Last year, I converted my WordPress dynamic website to a completely static website. Well, almost completely static. Until a few days ago, that is. I was using PHP to process the contact form on my contact page. For the last eight months, it was the only dynamic property of anything on this website – and now it isn’t.
This is the first in a series of articles where I’ll show you how to do the same thing with your website, whether it’s an existing website or not. But first, I have to explain why you should even consider it.
A dynamic website can be awesome but that awesomeness comes with a cost. You need a database engine and a scripting engine running. With WordPress, it’s PHP and MySQL.
Your content management system is online and you have to log into it to do anything with the back-end, the admin area. You have to worry about security along with everything else.
With a static website, hacking in from the outside will serve no purpose for a would-be hacker. Your website files can’t run scripts or connect to databases. They’re only good for display purposes.
You only have to worry about someone hacking in from the inside and that isn’t going to happen if you use something other than shared hosting. Look, you can run a static website like mine on a five-dollar a month droplet (same as a VPS) at Digital Ocean. It’s a lot better than shared hosting and a heck of a lot more secure from the start.
Once you set up a static site generator (any type), you’ll be creating plain HTML files. A locally hosted WordPress site can be used in this way. You could probably do it from another domain or subdomain on the server, but that kind of defeats the purpose. You don’t want a scripting or database engine running on the server at all.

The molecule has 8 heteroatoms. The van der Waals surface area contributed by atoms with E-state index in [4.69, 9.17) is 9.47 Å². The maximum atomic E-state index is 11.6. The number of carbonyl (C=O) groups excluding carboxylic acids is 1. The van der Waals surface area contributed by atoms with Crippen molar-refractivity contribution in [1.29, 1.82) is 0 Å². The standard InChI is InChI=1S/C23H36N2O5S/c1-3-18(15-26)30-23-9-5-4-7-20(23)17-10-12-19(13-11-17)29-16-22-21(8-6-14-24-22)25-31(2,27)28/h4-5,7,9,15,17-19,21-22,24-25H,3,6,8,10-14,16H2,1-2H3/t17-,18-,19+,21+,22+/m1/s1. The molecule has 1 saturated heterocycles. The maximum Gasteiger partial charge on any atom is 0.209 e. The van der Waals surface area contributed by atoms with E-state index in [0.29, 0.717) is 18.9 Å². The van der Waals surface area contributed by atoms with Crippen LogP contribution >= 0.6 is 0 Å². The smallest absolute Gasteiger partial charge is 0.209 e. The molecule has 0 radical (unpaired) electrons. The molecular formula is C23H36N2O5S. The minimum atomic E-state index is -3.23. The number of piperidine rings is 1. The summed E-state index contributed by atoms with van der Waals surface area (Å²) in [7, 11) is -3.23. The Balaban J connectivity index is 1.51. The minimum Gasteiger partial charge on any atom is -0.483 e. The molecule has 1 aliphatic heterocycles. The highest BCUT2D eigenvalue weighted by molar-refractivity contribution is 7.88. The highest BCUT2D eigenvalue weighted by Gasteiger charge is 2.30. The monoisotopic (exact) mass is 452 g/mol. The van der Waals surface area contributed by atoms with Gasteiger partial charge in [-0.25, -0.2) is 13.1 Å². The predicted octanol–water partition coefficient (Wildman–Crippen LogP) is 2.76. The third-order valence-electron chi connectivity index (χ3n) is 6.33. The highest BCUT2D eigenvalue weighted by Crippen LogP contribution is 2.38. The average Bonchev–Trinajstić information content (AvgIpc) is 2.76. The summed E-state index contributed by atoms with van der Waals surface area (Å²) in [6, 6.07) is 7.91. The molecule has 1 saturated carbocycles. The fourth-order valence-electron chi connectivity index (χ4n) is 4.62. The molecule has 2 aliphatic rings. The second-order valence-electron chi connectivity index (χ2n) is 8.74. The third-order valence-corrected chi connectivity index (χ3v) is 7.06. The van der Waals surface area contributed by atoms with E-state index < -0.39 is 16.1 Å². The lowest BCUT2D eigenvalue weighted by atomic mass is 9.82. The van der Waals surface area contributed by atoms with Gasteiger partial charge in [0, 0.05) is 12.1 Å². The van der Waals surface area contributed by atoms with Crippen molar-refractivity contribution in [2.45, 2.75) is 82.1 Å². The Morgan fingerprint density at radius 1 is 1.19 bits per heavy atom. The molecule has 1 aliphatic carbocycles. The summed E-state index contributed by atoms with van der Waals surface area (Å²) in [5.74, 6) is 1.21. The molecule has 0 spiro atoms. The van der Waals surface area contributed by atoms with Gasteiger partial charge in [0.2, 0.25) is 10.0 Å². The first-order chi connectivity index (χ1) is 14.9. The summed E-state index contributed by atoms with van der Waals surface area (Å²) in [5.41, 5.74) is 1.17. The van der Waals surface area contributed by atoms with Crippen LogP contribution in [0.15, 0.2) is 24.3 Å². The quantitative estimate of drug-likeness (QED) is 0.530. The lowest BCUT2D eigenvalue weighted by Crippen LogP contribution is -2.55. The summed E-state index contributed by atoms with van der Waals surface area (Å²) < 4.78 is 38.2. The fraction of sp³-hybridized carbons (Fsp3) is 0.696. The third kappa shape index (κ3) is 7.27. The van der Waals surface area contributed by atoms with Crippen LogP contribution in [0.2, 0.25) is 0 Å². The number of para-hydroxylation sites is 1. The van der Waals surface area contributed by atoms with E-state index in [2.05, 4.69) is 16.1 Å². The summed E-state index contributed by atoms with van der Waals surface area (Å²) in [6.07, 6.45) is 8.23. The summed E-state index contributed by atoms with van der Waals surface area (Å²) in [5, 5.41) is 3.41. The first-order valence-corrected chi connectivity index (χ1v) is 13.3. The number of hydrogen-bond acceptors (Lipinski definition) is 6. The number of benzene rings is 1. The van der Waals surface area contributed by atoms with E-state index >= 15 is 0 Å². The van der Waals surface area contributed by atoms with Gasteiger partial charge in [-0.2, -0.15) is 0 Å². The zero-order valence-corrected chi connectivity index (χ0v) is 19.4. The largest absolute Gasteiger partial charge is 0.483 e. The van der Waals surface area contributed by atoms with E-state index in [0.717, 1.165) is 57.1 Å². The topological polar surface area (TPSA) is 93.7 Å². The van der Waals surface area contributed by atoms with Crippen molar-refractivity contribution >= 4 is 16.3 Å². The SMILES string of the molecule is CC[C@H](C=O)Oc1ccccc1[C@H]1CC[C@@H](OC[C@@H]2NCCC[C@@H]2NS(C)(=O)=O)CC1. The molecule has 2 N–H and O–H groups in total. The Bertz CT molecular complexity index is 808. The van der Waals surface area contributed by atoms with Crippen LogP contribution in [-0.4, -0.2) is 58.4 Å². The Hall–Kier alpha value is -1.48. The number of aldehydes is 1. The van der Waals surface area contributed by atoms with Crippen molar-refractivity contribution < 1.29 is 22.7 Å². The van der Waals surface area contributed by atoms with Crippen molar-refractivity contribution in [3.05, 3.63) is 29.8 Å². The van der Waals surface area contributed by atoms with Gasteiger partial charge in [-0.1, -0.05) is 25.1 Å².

Running a locally hosted WordPress site is almost the same as running one online. There are certain things that won’t work, of course. Like certain parts of the “Jetpack by WordPress.com” plugin. It’s best to avoid anything that has to communicate without outside sources (except for CDNs).
If I was still doing this online, I would have to wait until power is restored to do anything at all. No power, no Internet.
The most important reason for doing things this way is the most simple reason: Peace of mind.
You can publish an article (or post or whatever you want to call it) and then ignore your website for days. If someone comments on an article, you’ll receive a notification by e-mail.
With a dynamic website, you’re asking for trouble if you ignore it for days. I won’t even get into the details why ignoring it would be a bad idea.
This is a list of all the articles in this series. You should read each article in the order they’re presented. You could miss something important if you skip around.
Previous and Next Articles (if any):